Well for one, this discovery by the MARSIS team gives the SHARAD team a specific area of interest to target future radar measurements. SHARAD has a higher resolution than MARSIS, about 0.3 to 3 kilometers, so in theory it should be able to see the anomaly in better resolution, but it also operates at a different radar frequency that might not be sensitive to liquid water. So it remains to be seen if the SHARAD team can find the same anomaly in their measurements. But if they do, it might help corroborate the MARSIS hypothesis.

Any Other Missions to Mars That Might Help Do More Science On This?

Well, it’s probably fair to say that the location of this radar anomaly has gone to the top of the list for future science mission destinations on the Red Planet.

One mission already on its way, the InSight lander, will be focusing on temperature measurements below the Martian surface, although not nearly as deep as the radar anomaly. But, those temperature measurements will help out in our understanding of the geothermal properties of the planet, which will inform our understanding of the feasibility of liquid water under the surface.

This discovery also opens the door for new mission ideas, ones that might even include drilling down the 1.5 kilometers to try and get a sample analysis. The technology to launch and deploy a drill to Mars that could go down that deep doesn’t exist quite yet, but theoretically it’s possible.

While drilling for a sample analysis would be the ideal way to verify this discovery, there’s still a lot we have to learn about this radar anomaly. New orbiter spacecraft with advanced ground-penetrating radars could be used to analyze the anomaly in much higher-resolution and with calibrated antennae to better characterize the radar signatures to known material compositions.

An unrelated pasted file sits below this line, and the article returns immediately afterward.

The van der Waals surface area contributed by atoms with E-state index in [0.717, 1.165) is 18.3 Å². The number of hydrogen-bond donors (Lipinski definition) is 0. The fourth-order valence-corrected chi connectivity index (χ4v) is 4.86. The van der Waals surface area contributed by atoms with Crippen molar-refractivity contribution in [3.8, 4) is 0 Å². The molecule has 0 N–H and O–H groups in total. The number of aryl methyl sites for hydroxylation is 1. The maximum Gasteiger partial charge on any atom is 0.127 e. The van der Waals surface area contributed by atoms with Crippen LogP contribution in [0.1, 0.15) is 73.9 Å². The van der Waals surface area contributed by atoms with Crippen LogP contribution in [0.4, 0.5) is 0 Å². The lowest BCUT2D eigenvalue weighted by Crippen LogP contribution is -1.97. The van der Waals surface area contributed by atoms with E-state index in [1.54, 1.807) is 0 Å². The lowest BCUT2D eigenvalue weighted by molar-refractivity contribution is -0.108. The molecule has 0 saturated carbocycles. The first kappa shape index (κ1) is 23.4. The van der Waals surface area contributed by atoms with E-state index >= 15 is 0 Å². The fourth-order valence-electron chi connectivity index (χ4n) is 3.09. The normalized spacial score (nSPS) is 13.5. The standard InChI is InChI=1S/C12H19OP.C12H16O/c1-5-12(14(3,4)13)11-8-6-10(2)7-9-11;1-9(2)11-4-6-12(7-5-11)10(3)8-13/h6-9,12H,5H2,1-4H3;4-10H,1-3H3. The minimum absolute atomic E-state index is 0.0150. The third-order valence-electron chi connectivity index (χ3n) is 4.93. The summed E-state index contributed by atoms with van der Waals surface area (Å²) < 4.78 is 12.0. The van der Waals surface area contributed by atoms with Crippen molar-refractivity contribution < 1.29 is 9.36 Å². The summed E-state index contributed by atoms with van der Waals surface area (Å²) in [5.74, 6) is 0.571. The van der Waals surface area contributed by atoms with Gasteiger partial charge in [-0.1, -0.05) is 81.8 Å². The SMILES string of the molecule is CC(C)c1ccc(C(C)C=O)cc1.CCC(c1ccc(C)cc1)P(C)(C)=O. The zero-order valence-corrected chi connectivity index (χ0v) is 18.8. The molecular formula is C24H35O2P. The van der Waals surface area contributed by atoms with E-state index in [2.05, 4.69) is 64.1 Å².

I can also envision a suite of orbiters that work on a tip-and-cue model, where fast-flying orbiters do low resolution scans across the whole planet looking for anomalies and then flag regions of interest for slower-flying orbiters with higher resolution scanners.

The Tapestry of Planetary Knowledge

These types of discoveries are so fascinating to read about, first in news reports and then reading through the actual papers and work the reports are based on. They tell us the story of humankind’s efforts to understand our cosmos, and particularly our neighboring planets. These kinds of discoveries build on themselves and the work of teams all around the world.

We send a spacecraft, we learn something new and we learn more questions to ask. We send more spacecraft to answer some of those questions, then we learn something new and find even more questions. Our library of knowledge about our neighboring planets gets bigger and bigger, and our technology gets better and better. It’s a lovely story to see unfold in our lifetimes, and it’s beautiful to watch the tapestry of planetary knowledge being woven.